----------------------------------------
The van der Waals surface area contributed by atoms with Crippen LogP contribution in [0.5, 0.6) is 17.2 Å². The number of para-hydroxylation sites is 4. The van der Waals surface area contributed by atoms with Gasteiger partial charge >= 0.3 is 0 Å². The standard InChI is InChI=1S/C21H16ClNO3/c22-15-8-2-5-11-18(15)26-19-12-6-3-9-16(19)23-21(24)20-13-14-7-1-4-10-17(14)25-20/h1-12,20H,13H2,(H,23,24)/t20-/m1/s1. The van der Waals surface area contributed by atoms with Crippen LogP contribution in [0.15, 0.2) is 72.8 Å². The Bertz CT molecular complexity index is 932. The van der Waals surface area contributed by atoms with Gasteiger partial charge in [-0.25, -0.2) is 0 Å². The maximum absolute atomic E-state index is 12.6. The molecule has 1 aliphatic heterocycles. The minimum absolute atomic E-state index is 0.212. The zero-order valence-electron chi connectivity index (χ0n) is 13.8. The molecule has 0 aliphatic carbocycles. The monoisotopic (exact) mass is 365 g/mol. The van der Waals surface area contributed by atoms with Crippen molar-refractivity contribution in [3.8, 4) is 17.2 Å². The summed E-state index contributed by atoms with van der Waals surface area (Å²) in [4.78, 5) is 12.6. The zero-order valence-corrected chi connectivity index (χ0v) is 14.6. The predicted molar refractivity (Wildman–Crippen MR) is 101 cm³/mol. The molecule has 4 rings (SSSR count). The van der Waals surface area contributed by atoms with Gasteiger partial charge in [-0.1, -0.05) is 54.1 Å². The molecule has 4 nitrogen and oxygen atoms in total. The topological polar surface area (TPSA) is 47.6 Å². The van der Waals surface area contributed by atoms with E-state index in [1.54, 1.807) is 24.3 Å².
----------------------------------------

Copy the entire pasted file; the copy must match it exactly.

The van der Waals surface area contributed by atoms with Crippen LogP contribution in [0.5, 0.6) is 17.2 Å². The number of para-hydroxylation sites is 4. The van der Waals surface area contributed by atoms with Gasteiger partial charge >= 0.3 is 0 Å². The standard InChI is InChI=1S/C21H16ClNO3/c22-15-8-2-5-11-18(15)26-19-12-6-3-9-16(19)23-21(24)20-13-14-7-1-4-10-17(14)25-20/h1-12,20H,13H2,(H,23,24)/t20-/m1/s1. The van der Waals surface area contributed by atoms with Crippen LogP contribution in [0.15, 0.2) is 72.8 Å². The Bertz CT molecular complexity index is 932. The van der Waals surface area contributed by atoms with Gasteiger partial charge in [-0.25, -0.2) is 0 Å². The maximum absolute atomic E-state index is 12.6. The molecule has 1 aliphatic heterocycles. The minimum absolute atomic E-state index is 0.212. The zero-order valence-electron chi connectivity index (χ0n) is 13.8. The molecule has 0 aliphatic carbocycles. The monoisotopic (exact) mass is 365 g/mol. The van der Waals surface area contributed by atoms with Crippen molar-refractivity contribution in [3.8, 4) is 17.2 Å². The summed E-state index contributed by atoms with van der Waals surface area (Å²) in [4.78, 5) is 12.6. The zero-order valence-corrected chi connectivity index (χ0v) is 14.6. The predicted molar refractivity (Wildman–Crippen MR) is 101 cm³/mol. The molecule has 4 rings (SSSR count). The van der Waals surface area contributed by atoms with Gasteiger partial charge in [-0.1, -0.05) is 54.1 Å². The molecule has 4 nitrogen and oxygen atoms in total. The topological polar surface area (TPSA) is 47.6 Å². The van der Waals surface area contributed by atoms with E-state index in [1.54, 1.807) is 24.3 Å².